Enter the Digital Garden


The humble personal site. A place for…whatever really; working through ideas in public, keeping yourself accountable by broadcasting what you’re doing now, even just a simple work portfolio. The personal site can be a lot more than just a blog.

Having been publishing here for almost three years now, I’d largely settled into the groove of blogging: 400-ish words every other week. Just enough to keep me invested but not enough to turn the site into a second job. As comfortable a groove as this was however, I kept coming back to sites like those mentioned above, sites that did something a little different with the format.

Then a few weeks ago I stumbled upon Maggie Appleton and the idea of the Digital Garden. In overview, a digital garden takes the view that rather than publishing a single complete piece of work (I.e. a blog post) every few weeks or months, you publish as you go, gradually building up a piece bit by bit in public.

I’d found something new to experiment with.

Several years ago I trialled a short-lived ‘notes’ section for tweet-length posts about topics of interest. I scrapped the feature not long after it launched however. It wasn’t clear even to myself how these posts merited their own section and figuring out what should be a ‘real’ blog post and what was just a note proved too confusing.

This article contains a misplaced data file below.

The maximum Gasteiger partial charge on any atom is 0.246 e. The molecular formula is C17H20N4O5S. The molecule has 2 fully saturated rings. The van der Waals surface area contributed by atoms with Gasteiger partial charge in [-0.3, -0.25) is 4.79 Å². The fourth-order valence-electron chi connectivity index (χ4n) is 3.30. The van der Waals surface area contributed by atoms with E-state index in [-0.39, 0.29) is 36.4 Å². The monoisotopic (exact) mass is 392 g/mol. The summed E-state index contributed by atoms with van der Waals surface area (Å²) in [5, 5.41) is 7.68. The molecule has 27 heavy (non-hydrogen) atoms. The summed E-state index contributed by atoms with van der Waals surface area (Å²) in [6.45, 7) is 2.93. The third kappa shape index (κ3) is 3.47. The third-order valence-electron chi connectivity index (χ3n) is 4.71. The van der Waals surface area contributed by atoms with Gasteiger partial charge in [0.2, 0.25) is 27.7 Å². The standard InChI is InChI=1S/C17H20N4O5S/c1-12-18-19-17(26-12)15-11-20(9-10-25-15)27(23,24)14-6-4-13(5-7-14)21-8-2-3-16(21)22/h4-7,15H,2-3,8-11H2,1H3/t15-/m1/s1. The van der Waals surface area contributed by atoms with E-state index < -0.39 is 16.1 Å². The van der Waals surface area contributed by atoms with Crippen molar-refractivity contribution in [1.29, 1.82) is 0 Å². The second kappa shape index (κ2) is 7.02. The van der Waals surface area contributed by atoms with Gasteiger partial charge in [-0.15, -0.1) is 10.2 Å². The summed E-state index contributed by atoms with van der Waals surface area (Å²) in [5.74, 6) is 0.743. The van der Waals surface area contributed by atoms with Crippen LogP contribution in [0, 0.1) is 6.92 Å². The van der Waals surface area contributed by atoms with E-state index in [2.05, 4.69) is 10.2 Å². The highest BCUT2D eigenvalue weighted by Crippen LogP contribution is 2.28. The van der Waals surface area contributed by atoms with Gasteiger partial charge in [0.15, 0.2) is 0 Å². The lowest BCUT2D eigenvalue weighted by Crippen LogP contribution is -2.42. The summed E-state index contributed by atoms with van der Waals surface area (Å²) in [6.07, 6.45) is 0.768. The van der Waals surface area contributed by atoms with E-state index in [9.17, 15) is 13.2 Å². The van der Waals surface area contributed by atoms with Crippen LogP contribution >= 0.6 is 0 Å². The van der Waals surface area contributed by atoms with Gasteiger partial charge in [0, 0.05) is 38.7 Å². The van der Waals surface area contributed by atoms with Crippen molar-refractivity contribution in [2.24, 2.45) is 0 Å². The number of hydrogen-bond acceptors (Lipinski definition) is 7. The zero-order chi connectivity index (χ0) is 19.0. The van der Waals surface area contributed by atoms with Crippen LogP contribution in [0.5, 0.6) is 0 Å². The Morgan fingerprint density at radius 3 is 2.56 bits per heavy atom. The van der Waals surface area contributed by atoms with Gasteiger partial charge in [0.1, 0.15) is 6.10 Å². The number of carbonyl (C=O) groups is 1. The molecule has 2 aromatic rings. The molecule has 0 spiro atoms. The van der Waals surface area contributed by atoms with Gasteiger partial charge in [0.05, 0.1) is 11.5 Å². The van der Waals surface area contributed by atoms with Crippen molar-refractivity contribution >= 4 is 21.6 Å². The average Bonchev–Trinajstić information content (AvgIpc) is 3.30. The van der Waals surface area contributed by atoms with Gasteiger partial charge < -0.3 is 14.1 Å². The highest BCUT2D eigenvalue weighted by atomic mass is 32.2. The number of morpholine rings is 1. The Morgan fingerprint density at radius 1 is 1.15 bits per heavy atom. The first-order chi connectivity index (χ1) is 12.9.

The idea of a digital garden simplifies this. It doesn’t matter if ideas are half-baked, incomplete, or even completely intelligible. They’ll develop into something over time.

But there’s another reason a digital garden got my interest. Many times in my work I’ve found myself constantly searching up the same question, returning to the same Stack Overflow response, same man page, same documentation, to retrieve the same information. Moving this information under one roof in the form of the garden helps streamline this. Also, by hosting it on my own site, I can add in additional context and further resources about a topic that hopefully makes the information more useful to whoever stumbles upon it in the future.

I’m starting off small by adding a few notes that I just had locally until now. Some are complete, others less so. Will the garden last? I don’t know - but that’s the point; slowly adding in pieces bit by bit to form something larger.

So feel free to explore the garden.